The Example of Louis XIV: Sumner’s Freedom National Speech, Part 3

Charles Sumner (Free Soil-MA)

Parts 1, 2

Charles Sumner made no bones about how politicians had nationalized slavery. He declared to the assemblage of National Whigs and Democrats in the Senate that to a man, Americans should rightly see them as Slavery Whigs and Slavery Democrats. One could argue with the details of Sumner’s history, but as a practical matter he had them dead to rights. Time and time again, they have capitulated to demands for slavery’s advance and made concessions taking almost useless fig leaves back to their angry voters in trade. Sumner, however, saw

Slavery as a sectional institution, within the exclusive control of the States, and with which the nation has nothing to do.

That makes him sound a bit like a reverse fire-eater. Sumner didn’t argue for disunion, but he believed in the rightness of state noncompliance in fugitive slave renditions and that the national government had no rightful power to impose any part of slavery upon a state. Enslavers and their allies could point to the specific grant of power to do just that in the Fugitive Slave Clause, finding themselves the virtues of a muscular national government coercing mere provinces. Everyone, then and now, chooses to prefer a form or level of government from policy outcomes. The what and how of politics concern us much more than the where and who.

The world had turned upside-down, by Sumner’s lights:

by an equally strange perversion, Freedom is degraded to be sectional, and all who uphold it, under the national Constitution, share this same epithet. The honest efforts to secure its blessings, everywhere within the jurisdiction of Congress, are scouted as sectional and this cause, which the founders of our National Government had so much at heart, is called sectionalism.

Sumner had the right of it there. Slavery agitation, allegedly either way but mostly to the antislavery side, won its practitioners condemnation as sectional men, fanatics, and obsessives bent on the Union’s destruction. One can’t get more anti-national than that. All this, Sumner attributed to the nature of slavery itself:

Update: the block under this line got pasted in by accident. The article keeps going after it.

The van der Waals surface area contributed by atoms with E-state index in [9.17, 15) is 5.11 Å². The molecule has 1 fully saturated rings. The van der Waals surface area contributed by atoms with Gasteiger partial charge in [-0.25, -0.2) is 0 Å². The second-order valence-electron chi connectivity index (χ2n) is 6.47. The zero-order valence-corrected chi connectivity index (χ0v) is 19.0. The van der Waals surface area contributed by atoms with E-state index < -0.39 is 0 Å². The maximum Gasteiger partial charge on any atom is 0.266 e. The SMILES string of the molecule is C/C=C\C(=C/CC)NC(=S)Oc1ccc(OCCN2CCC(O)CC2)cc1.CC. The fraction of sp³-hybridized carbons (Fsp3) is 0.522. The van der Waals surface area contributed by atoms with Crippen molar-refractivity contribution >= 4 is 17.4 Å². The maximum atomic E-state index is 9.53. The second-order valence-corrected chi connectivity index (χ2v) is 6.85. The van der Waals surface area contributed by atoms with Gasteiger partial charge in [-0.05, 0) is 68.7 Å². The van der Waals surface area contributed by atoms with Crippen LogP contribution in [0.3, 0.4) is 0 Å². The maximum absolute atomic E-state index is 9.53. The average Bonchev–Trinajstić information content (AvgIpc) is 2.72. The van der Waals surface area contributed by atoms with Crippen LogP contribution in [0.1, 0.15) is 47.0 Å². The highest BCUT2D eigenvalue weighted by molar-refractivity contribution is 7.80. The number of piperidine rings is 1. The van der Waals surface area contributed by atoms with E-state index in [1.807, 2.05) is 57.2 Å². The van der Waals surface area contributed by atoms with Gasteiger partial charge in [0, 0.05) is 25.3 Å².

herein is the power of Slavery. According to a curious tradition of the French language, Louis XIV, the grand monarch, by an accidental error of speech, among supple courtiers, changed the gender of a noun; but Slavery has done more than this. It has changed word for word. It has taught many to say national, instead of sectional, and sectional instead of national.

No one would have missed Sumner’s allusion to monarchical power. Americans then still ardently feared kings and treasured their republican tradition in a world largely hostile to such things. To invoke a famous autocrat like Louis XIV and his pliable band of well-dressed lackeys, not a single backbone to share amongst them, Sumner cast slavery as fundamentally alien, dangerous, and authoritarian. He turned the insult back on its purveyors: Antislavery agitation did not imperil the Union, but rather the demands of despotic, unrepublican slavery had corrupted and perverted popular understandings. Slavery itself made men into monarchs, endowing them with a power like the Sun King’s.

“The extravagance of this error can hardly be surpassed.” Sumner’s Freedom National Speech, Part 2

Charles Sumner (Free Soil-MA)

We left Charles Sumner proclaiming himself an independent man, not bound by any party and free to act in the United States Senate as his conscience dictated. His conscience and his political circumstances happened to agree on his making an antislavery speech when he got the chance on August 26, 1852. A slave to his own principles, he had no other choice than to declaim on the theme of freedom national, slavery sectional. After some further throat-clearing about how Sumner had to make the speech and he did not accept the dogma of the day that the Compromise of 1850 forever settled all slavery questions, he dug into the subject in detail:

The relations of the Government of the United States -I speak of the National Government- to Slavery, though plain and obvious, are constantly misunderstood. A popular belief at this moment makes Slavery a national institution, and, of course, renders its support a national duty. The extravagance of this error can hardly be surpassed. An institution, which our fathers most carefully omitted to name in the Constitution, which, according to the debates of the Convention, they refused to cover with any “sanction,” and which, at the original organization of the Government, was merely sectional, existing nowhere on the national territory, is now above all other things blazoned as national.